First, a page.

The NHS Long Term Plan: Focusing on prevention to save thousands of lives
Author: Duncan Selbie, chief executive of Public Health England (PHE)
The NHS has published its Long Term Plan (LTP) hailing prevention as a way to save 500,000 lives over the next 10 years. Public Health England’s chief executive Duncan Selbie discusses this new focus for the NHS and reflects on how it delivers on the top asks of the prevention work stream, co-chaired by PHE and NHS leaders.
This new LTP for the NHS marks a turning point in how we provide healthcare across England. It is a change welcomed by PHE, and we look forward to working with NHS England, NHS Improvement and local government to implement it.
For years we have known that we should be moving away from a system that prioritises treatment, to one that can also predict and prevent poor health.
We all want people to use the NHS less and later in life, to stay well for longer, be in work for longer and when unwell, to stay in their own homes for longer. We also want to ensure that those people with the worst health outcomes get the support they need to have a better quality of life.
A stronger commitment to tackle smoking
We called for the NHS to be a more powerful driving force in the battle against smoking and the NHS has committed to embedding the Ottawa Model for smoking cessation. This means everyone admitted to hospital who smokes will be offered help and support to quit.
This offer will be adapted for expectant mothers and their partners, so families can kick the habit together, meaning the chances of still birth, miscarriage and sudden infant death will be reduced.
Given that smoking remains England’s biggest killer, ending the life of 200 people every day, this was our biggest ask.
Focused support for alcohol dependent people
We also suggested Alcohol Care Teams (ACT) be established in those hospitals with the highest rate of alcohol dependence-related admissions.
Alcohol-related harm is estimated to cost the NHS in England £3.5 billion every year. ACTs in Bolton, Salford, Nottingham, Liverpool, London and Portsmouth have already seen a reduction in A&E attendances and readmissions.
Now, as part of the LTP, expert ACTs will work in up to 50 hospitals to provide access to medical care within 24 hours and could prevent 50,000 admissions over the next five years.
Helping more people avoid type 2 diabetes
Another obvious priority for the NHS LTP was obesity and type 2 diabetes. We highlighted the opportunity to expand the National Diabetes Prevention Programme (NDPP) to identify and help more people who are on the cusp of developing diabetes, keeping them in better health for longer.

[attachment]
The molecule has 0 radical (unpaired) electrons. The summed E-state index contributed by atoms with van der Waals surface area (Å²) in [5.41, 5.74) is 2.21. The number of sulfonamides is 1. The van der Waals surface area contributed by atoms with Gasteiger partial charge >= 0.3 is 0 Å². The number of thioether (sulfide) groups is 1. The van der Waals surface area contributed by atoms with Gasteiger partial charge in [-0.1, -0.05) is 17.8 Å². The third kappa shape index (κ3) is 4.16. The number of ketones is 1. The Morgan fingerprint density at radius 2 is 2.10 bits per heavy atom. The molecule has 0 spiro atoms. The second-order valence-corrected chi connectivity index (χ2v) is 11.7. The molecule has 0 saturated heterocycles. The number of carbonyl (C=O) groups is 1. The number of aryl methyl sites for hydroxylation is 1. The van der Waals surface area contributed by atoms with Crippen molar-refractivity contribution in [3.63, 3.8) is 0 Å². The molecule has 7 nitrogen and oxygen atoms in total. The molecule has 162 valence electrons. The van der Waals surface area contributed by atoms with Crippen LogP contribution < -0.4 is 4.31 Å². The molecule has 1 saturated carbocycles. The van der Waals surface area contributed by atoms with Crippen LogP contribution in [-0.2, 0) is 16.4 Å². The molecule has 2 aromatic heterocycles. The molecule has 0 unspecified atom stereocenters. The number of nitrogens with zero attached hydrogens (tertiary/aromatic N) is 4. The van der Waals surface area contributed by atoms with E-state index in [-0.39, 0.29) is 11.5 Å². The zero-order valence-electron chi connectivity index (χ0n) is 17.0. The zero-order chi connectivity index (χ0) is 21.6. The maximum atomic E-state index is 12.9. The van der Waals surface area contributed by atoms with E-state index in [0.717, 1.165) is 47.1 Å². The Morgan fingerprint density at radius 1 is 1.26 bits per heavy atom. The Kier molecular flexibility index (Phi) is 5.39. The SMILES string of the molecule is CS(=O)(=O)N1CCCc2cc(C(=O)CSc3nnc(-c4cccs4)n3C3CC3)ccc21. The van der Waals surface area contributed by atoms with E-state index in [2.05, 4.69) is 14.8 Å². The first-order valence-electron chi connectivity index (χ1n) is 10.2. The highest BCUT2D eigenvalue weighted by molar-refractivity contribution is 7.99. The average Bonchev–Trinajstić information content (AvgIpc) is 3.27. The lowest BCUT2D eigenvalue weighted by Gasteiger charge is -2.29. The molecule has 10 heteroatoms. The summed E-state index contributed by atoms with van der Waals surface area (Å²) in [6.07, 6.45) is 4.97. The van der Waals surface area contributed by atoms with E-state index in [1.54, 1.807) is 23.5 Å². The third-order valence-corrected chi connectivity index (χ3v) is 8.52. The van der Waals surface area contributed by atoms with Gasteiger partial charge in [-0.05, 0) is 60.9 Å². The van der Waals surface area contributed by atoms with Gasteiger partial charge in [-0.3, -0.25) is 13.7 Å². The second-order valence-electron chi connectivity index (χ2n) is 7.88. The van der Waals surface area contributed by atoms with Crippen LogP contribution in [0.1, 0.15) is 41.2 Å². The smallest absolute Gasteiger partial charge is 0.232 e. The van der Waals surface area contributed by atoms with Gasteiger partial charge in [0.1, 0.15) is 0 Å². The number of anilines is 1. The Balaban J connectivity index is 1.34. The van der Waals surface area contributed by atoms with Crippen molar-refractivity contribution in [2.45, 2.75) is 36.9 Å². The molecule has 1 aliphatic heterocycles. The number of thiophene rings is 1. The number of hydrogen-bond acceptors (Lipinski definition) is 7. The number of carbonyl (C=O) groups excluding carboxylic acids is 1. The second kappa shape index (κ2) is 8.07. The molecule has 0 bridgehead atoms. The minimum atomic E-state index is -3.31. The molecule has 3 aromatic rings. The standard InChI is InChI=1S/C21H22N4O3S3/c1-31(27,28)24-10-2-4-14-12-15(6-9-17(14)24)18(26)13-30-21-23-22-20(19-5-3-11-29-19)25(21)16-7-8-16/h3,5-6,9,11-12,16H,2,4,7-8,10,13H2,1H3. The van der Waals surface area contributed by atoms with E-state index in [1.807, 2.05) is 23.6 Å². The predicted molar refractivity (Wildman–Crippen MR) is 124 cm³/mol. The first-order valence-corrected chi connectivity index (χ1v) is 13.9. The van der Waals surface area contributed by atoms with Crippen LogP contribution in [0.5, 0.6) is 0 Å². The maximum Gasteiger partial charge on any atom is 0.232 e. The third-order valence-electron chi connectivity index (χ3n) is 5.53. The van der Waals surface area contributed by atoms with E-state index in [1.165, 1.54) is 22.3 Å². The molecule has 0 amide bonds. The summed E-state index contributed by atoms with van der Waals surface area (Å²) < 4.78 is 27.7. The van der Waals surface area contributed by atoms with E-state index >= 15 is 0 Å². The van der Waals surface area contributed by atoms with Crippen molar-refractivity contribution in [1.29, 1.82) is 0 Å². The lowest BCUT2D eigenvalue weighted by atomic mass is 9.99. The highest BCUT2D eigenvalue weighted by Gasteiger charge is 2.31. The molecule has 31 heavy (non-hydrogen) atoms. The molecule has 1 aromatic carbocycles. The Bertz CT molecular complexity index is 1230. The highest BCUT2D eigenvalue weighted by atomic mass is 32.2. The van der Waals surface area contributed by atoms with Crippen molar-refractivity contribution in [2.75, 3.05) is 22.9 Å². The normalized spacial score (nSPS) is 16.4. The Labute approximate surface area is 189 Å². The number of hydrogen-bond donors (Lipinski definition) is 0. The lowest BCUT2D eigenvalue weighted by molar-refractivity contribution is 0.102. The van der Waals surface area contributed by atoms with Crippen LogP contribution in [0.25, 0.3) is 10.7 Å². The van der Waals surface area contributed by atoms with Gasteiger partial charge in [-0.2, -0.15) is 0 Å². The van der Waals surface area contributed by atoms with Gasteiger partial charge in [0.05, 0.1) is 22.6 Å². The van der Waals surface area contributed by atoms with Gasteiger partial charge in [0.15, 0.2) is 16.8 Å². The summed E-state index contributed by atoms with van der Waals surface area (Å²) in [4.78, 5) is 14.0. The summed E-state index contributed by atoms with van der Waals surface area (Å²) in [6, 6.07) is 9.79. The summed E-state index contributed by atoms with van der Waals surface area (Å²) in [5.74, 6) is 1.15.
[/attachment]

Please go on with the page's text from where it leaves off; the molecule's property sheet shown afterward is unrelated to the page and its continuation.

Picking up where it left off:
The LTP has committed to doubling the NDPP over the next five years. A new digital option will help to tackle inequalities and widen patient choice, so those who cannot attend classes in person can still access the support they need.
NHS England and NHS Improvement have also outlined the steps they will take to provide targeted weight management support to those who need it most. People who are obese and have type 2 diabetes or high blood pressure will gain better access to appropriate services, which could have a significant impact on improving health.
Working with local government
Prevention is always underfunded when compared to treatment. The actions laid out in the LTP will go towards redressing the balance. However, as the plan says, good health is about more than healthcare alone.
Wider determinants, including income, are even more important because to stay healthy people need homes, good jobs and friends, and an environment that makes healthy choices possible.
Therefore, it is vital for the NHS, with its new focus on prevention, to work alongside an adequately funded and appropriately resourced local government.
The LTP has asked whether there is a stronger role for the NHS to play in commissioning some of the services currently led by local government. The rationale for local government to lead on public health remains unchanged, but this joint review between the NHS and local government will ensure that we have the best possible join-up between them, with no predetermined outcome. Local authority directors of public health will bring invaluable expertise and insight to this.
The opportunity that we have now as a public health family is to recognise the opportunities the NHS LTP offers and work alongside each other to maximise its positive impact.